Tuesday, December 6, 2011

The Golden Gate Solution

Did you know that more people commit suicide at the Golden Gate bridge in San Francisco than any other site in the world? While I cannot account for the many reasons behind this statistic, I would suggest that the Golden Gate may well be the final destination for those who have been unable to find peace in other places.

The story could go something like this: one morning, you wake up in your home town—let's say it's New York. You are unhappy with life and have been for a while. This morning, however, you come to a realization: New York is to blame for your problems. The city is too big, with too many people who are unfriendly and hostile.

After thinking about it, you decide to move to, say the Midwest. A country lifestyle will be a change, a fresh start. So you pick up, say goodbye to your life in New York, and move to Kansas. For the first year or so, it's heaven: open skies, open spaces, open and friendly people. Then unhappiness starts to creep in again. The life you have chosen is dull. You don't like the weather. The people are getting less friendly by the day...

One morning, you wake up, still unhappy, and decide that Kansas is to blame for your problems. Perhaps it's time for a move, say to California. It's sunny and warm there. You hear that the people are fun-loving and open-minded, quite unlike the residents of Kansas. So you pack up, say goodbye, and relocate to San Francisco.

Can you guess what happens next? After a time, the unhappiness returns, but tragically, there is no place left to blame. You're in San Francisco, one of the most beautiful cities in the world. You're in California, where it's almost always sunny and warm. You're on the Pacific ocean, with nature's beauty on full display. If you can't be happy here, where can you be happy? If you can't find peace here on the West coast, where else can you go?

My flippant answer is, right off the Golden Gate bridge.

Whether this account reflects an actual sociological process or not is irrelevant. I believe that it speaks of a very real spiritual process, which I frequently witness as a pastor. When life becomes a struggle, we too easily look to other places, people, and circumstances that we believe will ease the pain in our hearts. It's the Golden Gate solution, also known as the geographical solution. A better life, a fresh start, always exists somewhere else.

The problem with the Golden Gate solution is that it doesn't work, at least not for very long. Once the superficial pleasures of new-found relationships wear off, we discover that people are essentially the same wherever we find them. If they caused us difficulties in New York, they will probably cause us similar difficulties in San Francisco, simply because they are human beings. Can we really blame our problems on the rest of humanity? Furthermore, if we find ourselves just as unhappy in the sunshine and surf of California as we were in the snow and wind of Kansas, can we really blame our unhappiness on weather and geography?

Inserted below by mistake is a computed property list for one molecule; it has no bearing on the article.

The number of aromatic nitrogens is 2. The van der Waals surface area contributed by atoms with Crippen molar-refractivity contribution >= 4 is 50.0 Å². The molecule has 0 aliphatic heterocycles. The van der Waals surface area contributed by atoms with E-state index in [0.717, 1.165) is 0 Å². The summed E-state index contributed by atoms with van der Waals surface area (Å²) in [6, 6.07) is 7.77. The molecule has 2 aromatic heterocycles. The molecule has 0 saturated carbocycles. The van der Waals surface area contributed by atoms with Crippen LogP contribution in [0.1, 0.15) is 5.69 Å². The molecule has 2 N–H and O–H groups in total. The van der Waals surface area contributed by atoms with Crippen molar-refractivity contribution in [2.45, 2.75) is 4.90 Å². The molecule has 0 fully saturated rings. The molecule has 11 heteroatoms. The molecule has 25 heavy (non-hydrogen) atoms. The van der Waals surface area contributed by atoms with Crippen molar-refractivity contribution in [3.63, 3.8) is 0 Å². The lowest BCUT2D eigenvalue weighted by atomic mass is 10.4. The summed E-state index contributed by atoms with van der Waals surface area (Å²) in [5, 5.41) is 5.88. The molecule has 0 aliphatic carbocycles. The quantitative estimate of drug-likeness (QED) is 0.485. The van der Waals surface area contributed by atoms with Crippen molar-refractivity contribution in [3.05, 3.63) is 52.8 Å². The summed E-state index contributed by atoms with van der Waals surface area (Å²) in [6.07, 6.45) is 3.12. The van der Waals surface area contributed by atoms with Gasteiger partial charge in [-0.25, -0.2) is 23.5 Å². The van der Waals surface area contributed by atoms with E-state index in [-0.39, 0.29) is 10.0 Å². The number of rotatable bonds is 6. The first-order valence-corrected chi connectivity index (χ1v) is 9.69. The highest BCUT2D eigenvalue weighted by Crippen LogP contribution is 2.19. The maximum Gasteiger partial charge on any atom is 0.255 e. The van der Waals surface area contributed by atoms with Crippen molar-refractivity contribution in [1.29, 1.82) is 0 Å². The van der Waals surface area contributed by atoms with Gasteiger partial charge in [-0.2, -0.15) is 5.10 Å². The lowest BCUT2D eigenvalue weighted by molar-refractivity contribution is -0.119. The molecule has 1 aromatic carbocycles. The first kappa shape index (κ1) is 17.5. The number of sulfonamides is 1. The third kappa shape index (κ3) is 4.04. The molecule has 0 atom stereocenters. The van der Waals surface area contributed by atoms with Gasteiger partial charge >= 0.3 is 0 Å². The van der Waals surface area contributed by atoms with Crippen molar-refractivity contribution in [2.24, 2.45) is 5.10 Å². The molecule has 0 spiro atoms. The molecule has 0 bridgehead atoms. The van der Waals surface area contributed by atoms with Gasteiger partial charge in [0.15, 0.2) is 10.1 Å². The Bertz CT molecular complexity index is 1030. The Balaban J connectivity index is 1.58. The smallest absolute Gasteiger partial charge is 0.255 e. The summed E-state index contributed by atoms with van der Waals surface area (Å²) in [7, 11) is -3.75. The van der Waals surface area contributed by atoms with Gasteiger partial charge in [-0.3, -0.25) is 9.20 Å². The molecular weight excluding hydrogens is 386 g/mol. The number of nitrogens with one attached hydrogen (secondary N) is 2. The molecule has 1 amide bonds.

The reality is, our problems don't lie 'out there,' but within our hearts, in our own fears, resentments and desires. To quote the poet John Milton, “Me miserable! Which way shall I fly / Infinite wrath, and infinite despair? / Which way I fly is Hell; myself am Hell.” The Big Book of AA puts it in more basically: “I need to concentrate not so much on what needs to be changed in the world as on what needs to be changed in me and in my attitudes.”

No truer words have ever been set down on paper.

Apart from not working, the Golden Gate solution has another, more dangerous effect: it confines us to the shallow end of the spiritual pool. Jesus' two fundamental commands are love God and love your neighbour. In the Christian understanding, this love has nothing to do with warm fuzzy feelings and everything to do with action—sacrificing one's time, energy and material resources to secure the life of another human being, preferably one who is a stranger. That effort will cost us; it will be painful, stressful and unimaginably difficult.

If, however, we keep on uprooting and moving elsewhere whenever we face this challenging test of love, we can never really know the meaning of Jesus' command, let alone follow it with any real consistency. When we live in continual movement, engaging in relationships that don't have an opportunity to deepen and grow, we are deprived of the opportunity to truly love others and ultimately, to truly know the love of God Himself.

Saint Anthony the Great once said, “Whoever you may be, always have God before your eyes, whatever you do, do it according to the testimony of the holy Scriptures; in whatever place you live, do not easily leave it. Keep these three precepts and you will be saved.”

Anthony's words are simplicity itself, but they require us to be steadfastly courageous. We must have the courage to reject the temptations of the Golden Gate solution and stand our ground, whether it is in New York or San Francisco or Cranbrook, so that we can find God in the most rewarding territory of all: our own hearts. As the Elder Makarios put it: "Within the heart are unfathomable depths. It is but a small vessel and yet dragons and lions are there, and there poisonous creatures and all the treasures of wickedness; rough, uneven paths are there, and gaping chasms. There likewise is God, there are the angels, there life and the Kingdom, there light and the Apostles, the heavenly cities and the treasures of grace; all things are there.”

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